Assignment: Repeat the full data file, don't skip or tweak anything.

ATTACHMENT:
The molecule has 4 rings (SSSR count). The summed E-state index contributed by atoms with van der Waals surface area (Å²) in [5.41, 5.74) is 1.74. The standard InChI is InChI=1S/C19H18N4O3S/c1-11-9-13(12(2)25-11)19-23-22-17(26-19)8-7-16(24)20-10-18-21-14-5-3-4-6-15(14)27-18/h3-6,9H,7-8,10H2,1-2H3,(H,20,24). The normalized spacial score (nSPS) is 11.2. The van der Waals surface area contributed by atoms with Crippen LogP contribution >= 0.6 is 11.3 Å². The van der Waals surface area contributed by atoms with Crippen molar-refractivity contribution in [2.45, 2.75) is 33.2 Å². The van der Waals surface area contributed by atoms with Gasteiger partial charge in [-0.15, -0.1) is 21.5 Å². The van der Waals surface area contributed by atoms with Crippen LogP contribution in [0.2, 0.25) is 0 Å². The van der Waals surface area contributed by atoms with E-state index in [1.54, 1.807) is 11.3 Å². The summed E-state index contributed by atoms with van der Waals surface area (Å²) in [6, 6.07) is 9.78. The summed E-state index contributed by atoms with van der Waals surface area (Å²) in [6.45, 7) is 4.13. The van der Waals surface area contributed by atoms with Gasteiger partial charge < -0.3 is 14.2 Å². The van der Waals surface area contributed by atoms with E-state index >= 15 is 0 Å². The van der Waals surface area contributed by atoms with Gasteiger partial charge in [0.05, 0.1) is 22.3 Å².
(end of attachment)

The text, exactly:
The molecule has 4 rings (SSSR count). The summed E-state index contributed by atoms with van der Waals surface area (Å²) in [5.41, 5.74) is 1.74. The standard InChI is InChI=1S/C19H18N4O3S/c1-11-9-13(12(2)25-11)19-23-22-17(26-19)8-7-16(24)20-10-18-21-14-5-3-4-6-15(14)27-18/h3-6,9H,7-8,10H2,1-2H3,(H,20,24). The normalized spacial score (nSPS) is 11.2. The van der Waals surface area contributed by atoms with Crippen LogP contribution >= 0.6 is 11.3 Å². The van der Waals surface area contributed by atoms with Crippen molar-refractivity contribution in [2.45, 2.75) is 33.2 Å². The van der Waals surface area contributed by atoms with Gasteiger partial charge in [-0.15, -0.1) is 21.5 Å². The van der Waals surface area contributed by atoms with Crippen LogP contribution in [0.2, 0.25) is 0 Å². The van der Waals surface area contributed by atoms with E-state index in [1.54, 1.807) is 11.3 Å². The summed E-state index contributed by atoms with van der Waals surface area (Å²) in [6, 6.07) is 9.78. The summed E-state index contributed by atoms with van der Waals surface area (Å²) in [6.45, 7) is 4.13. The van der Waals surface area contributed by atoms with Gasteiger partial charge < -0.3 is 14.2 Å². The van der Waals surface area contributed by atoms with E-state index >= 15 is 0 Å². The van der Waals surface area contributed by atoms with Gasteiger partial charge in [0.05, 0.1) is 22.3 Å².